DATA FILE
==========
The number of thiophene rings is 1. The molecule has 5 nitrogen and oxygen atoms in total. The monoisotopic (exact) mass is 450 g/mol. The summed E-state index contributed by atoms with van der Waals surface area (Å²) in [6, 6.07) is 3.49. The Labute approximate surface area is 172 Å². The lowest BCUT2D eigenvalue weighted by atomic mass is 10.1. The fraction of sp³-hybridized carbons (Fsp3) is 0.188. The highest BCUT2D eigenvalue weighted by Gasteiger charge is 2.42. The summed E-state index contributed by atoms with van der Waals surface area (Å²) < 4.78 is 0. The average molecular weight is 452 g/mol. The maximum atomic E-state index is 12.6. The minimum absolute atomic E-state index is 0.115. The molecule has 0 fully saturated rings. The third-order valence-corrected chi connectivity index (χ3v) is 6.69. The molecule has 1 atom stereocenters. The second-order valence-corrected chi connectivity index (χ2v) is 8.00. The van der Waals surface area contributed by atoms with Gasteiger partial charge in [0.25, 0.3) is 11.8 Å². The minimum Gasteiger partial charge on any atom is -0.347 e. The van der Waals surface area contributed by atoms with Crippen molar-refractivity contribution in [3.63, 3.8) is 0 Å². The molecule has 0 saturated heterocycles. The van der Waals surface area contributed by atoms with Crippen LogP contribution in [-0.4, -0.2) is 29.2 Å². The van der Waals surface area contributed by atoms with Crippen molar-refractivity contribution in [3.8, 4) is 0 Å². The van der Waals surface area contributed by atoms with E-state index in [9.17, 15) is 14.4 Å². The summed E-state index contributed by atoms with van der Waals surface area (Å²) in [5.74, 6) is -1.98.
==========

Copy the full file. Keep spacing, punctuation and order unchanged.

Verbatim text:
The number of thiophene rings is 1. The molecule has 5 nitrogen and oxygen atoms in total. The monoisotopic (exact) mass is 450 g/mol. The summed E-state index contributed by atoms with van der Waals surface area (Å²) in [6, 6.07) is 3.49. The Labute approximate surface area is 172 Å². The lowest BCUT2D eigenvalue weighted by atomic mass is 10.1. The fraction of sp³-hybridized carbons (Fsp3) is 0.188. The highest BCUT2D eigenvalue weighted by Gasteiger charge is 2.42. The summed E-state index contributed by atoms with van der Waals surface area (Å²) < 4.78 is 0. The average molecular weight is 452 g/mol. The maximum atomic E-state index is 12.6. The minimum absolute atomic E-state index is 0.115. The molecule has 0 fully saturated rings. The third-order valence-corrected chi connectivity index (χ3v) is 6.69. The molecule has 1 atom stereocenters. The second-order valence-corrected chi connectivity index (χ2v) is 8.00. The van der Waals surface area contributed by atoms with Gasteiger partial charge in [0.25, 0.3) is 11.8 Å². The minimum Gasteiger partial charge on any atom is -0.347 e. The van der Waals surface area contributed by atoms with Crippen molar-refractivity contribution in [3.63, 3.8) is 0 Å². The molecule has 0 saturated heterocycles. The van der Waals surface area contributed by atoms with Crippen LogP contribution in [-0.4, -0.2) is 29.2 Å². The van der Waals surface area contributed by atoms with Crippen molar-refractivity contribution in [3.8, 4) is 0 Å². The van der Waals surface area contributed by atoms with E-state index in [9.17, 15) is 14.4 Å². The summed E-state index contributed by atoms with van der Waals surface area (Å²) in [5.74, 6) is -1.98.